How the food industry hooked us on unhealthy products

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First aired on The Current (07/03/13)

Tony the Tiger, the cartoon character who promoted Kellogg's Sugar Frosted Flakes, is an important figure in Michael Moss's latest book, Salt, Sugar, Fat: How the Food Giants Hooked Us. The Pulitzer Prize-winning journalist recently dropped by The Current to talk about the book, and he explained that Tony ushered in a new era of marketing sugary cereals. Ironically, John Harvey Kellogg was a doctor and "hated sugar." But his younger brother Will decided they should try to boost the cereal's popularity by adding sugar. As it turned out, children loved both the product and the character. "The notion of using cartoon characters to sell what was already an irresistible product continued on for years and years and years," Moss said. "And it still does today."

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Moss pointed out that "kids are hardwired for sugar," and eating it stimulates the pleasure centre of the brain, encouraging more consumption. Food companies argue they have had no intention of contributing to obesity and other health problems. "But every ounce of their formulation, marketing, advertising energy, goes into making their products irresistible," he said.

Moss described having Howard Moscowitz, who's a legend in the industry and talks about "engineering" foods, walk him through the creation of a new flavour of soft drink for Dr. Pepper. Moscowitz came up with 61 different formulations of sweet flavouring, submitted those to 3,000 consumer taste-testings, then did an analysis of the results and arrived at what he called "the bliss point" -- which is the amount of sugar that gives the optimal sense of sweetness. Moss points out that there's a "bliss point" for various foods, including bread, tomato sauce and yogurt -- and companies exploit them in their products.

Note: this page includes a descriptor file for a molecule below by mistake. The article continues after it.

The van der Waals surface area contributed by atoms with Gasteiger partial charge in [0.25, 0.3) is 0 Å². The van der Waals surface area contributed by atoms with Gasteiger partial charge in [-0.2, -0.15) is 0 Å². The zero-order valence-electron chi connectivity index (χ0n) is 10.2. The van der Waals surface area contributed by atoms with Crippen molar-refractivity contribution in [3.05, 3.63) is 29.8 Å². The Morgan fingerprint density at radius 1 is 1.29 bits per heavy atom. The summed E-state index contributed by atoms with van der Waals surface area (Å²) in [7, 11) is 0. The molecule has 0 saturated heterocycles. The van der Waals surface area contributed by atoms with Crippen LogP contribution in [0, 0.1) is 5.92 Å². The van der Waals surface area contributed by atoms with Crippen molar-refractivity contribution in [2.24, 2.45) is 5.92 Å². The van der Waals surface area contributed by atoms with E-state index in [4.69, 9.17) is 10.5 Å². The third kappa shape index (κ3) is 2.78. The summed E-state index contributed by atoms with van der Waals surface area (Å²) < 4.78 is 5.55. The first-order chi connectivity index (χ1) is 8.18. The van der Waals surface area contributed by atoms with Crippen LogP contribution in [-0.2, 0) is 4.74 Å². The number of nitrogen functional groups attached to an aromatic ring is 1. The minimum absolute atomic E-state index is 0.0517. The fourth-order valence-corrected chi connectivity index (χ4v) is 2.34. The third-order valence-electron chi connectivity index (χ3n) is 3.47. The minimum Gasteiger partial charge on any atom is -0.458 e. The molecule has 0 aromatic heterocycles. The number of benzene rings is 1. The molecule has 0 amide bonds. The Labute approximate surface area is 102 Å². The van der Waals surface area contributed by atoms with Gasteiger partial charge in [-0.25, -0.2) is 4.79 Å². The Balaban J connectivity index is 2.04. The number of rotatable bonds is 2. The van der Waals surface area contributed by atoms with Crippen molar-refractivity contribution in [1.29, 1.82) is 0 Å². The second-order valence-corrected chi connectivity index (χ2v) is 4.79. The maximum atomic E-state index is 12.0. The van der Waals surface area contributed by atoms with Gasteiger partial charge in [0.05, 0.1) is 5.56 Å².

It wasn't until "the 1980s and '90s [that] we found out how much sugar was in cereal and other products," Moss said, because companies didn't have to disclose ingredients. But a dentist in Texas conducted his own informal research -- he went to the supermarket, bought a number of cereals and analysed them -- and found that some cereals were as much as 70 per cent sugar. Moss said that food scientists are concerned not only about the level of sugar in things like desserts, but also that it's so ubiquitous.

As for fat, it has twice the calories of sugar, and "when it is in solid form, which is typically saturated fat, which is the fat linked to heart disease, your brain is less apt to detect it as fat," Moss said. Adding sugar to fat makes the brain even less able to recognize it as fat. Cheese is the number one source of saturated fat in the average diet, a trend that Moss traces back to the 1980s, and a marketing campaign by the dairy industry to encourage consumers to eat more cheese, not only on its own, but as an additive to other food.

Compared to sugar and fat, salt is the "most magical ingredient for the companies," Moss said. As well as adding flavour, it's a preservative and it's cheap. It also masks some of the "off-flavours" that are an inevitable effect of industrial processing. Moss went to Kellogg and sampled some of their iconic products without salt. "Frozen waffles lost colour and tasted like straw," he said. "The worst of all was cereal, it tasted like metal."

In his book, Moss describes getting access to confidential documents from a 1999 meeting of CEOs of some of the largest food companies in North America. "A senior executive of Kraft laid at their feet the emerging obesity crisis," he said, pleading with them to take action. But the CEOs reacted defensively, and claimed that they were acting responsibly on behalf of consumers and shareholders.

The Kraft official was voicing the concerns of parent company Philip Morris. In the 1980s, the tobacco giant became the biggest food company in North America, by acquiring General Foods and Kraft. According to Moss, beginning in the 1990s Philip Morris began to worry that the food industry, like the cigarette industry, would lose the public trust because of the unhealthiness of its products.

When asked about the responsibility of the consumer, Moss agreed that choosing a healthy diet comes down to individual choice. "Ultimately we have to take that step to mindful shopping and eating."





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